- The Washington Times - Friday, February 1, 2008

Human Rights Watch, in its annual report released yesterday, accused the United States and other Western powers of allowing autocratic governments to pose as democracies for reasons of political and strategic expediency.

By refusing to speak out about phony elections and restrictions on basic freedoms, the established democracies are undermining human rights around the world, said the report by the world’s largest human rights organization.

“Democracy has come to be seen as the key to legitimacy, and so you find autocrats and tyrants and dictators around the world desperately trying to pose as democrats,” Kenneth Roth, executive director of Human Rights Watch, said at a press conference in Washington.

He said in a formal statement released earlier, “It seems Washington and European governments will accept even the most dubious election so long as the ‘victor’ is a strategic or commercial ally.”

State Department spokesman Sean McCormack declined to comment on the report before its release, but discussed the states of democracy in two oil-rich U.S. allies mentioned in the report: Nigeria and Kazakhstan.

“Both of these countries have unique challenges in terms of where they stand along the pathway to a driving, stable, vibrant democracy,” he said.

“In terms of the United States and this administration … putting its effort behind its rhetoric, I do not think there’s any question about where we stand in terms of promotion of democracy, whether it’s in Kazakhstan or Nigeria or anywhere else around the world,” he said.

“We’re matching our values with our power. And we advocate using all elements of our national power for the advancement of freedom and democracy around the world.”

Anthony Smallwood, the spokesman for the EU Commission delegation in Washington, said the European Union has every reason to be proud of its priority to human rights and has never backed away from the human rights dialogue.

He noted that EU actions depend on the situation and said different strategies are used for the political and human rights dialogue, even if not everyone agrees with them.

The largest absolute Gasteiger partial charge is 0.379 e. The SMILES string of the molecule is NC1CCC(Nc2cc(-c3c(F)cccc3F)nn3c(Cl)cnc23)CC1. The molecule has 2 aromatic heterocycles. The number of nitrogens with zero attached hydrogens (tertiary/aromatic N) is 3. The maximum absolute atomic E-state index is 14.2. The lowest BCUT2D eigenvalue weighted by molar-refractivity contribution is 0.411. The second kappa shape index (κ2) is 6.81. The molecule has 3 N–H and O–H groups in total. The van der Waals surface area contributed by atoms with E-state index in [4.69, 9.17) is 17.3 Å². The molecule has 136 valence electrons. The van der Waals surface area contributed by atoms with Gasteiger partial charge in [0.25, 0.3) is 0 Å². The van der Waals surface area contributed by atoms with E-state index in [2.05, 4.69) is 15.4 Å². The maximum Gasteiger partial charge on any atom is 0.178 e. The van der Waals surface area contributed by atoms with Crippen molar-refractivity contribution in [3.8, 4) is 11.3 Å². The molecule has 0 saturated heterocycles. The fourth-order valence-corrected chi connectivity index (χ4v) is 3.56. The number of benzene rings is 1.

The Human Rights Watch report examined aspects of the political and social life and human rights in more than 75 countries, including the U.S. and major European powers.

However a major focus was on the growing tendency of governments to claim democratic values while failing to put them into practice.

Some rulers establish autocratic regimes gradually by controlling the press and banning civil organizations, such as in Russia, Venezuela, Turkmenistan and the United Arab Emirates, the report said.

Azerbaijan, Malaysia, Thailand and Russia hold elections but intervene directly to control the process, it said. Belarus, Cuba, Egypt and Turkmenistan prevent opposition parties from competing fairly.

The report said violence had been used to influence the outcomes of elections in Cambodia, Chechnya, Lebanon and Ethiopia, while outright fraud was used in Kazakhstan, Nigeria and Chad.

The United States and Europe, the report said, are often unwilling to call these governments into account because they do not want to lose access to natural resources and commercial opportunities in those countries, or because the countries are helping in the war on terror.

“We find repeatedly that Western governments are much more willing to tolerate on compromised democracy when the autocrat in question has oil to sell, has commercial contracts that are available or putting himself forward as an important partner in fighting terrorism. These other interests always tend to dominate, and democracy is given the back seat,” Mr. Roth said.

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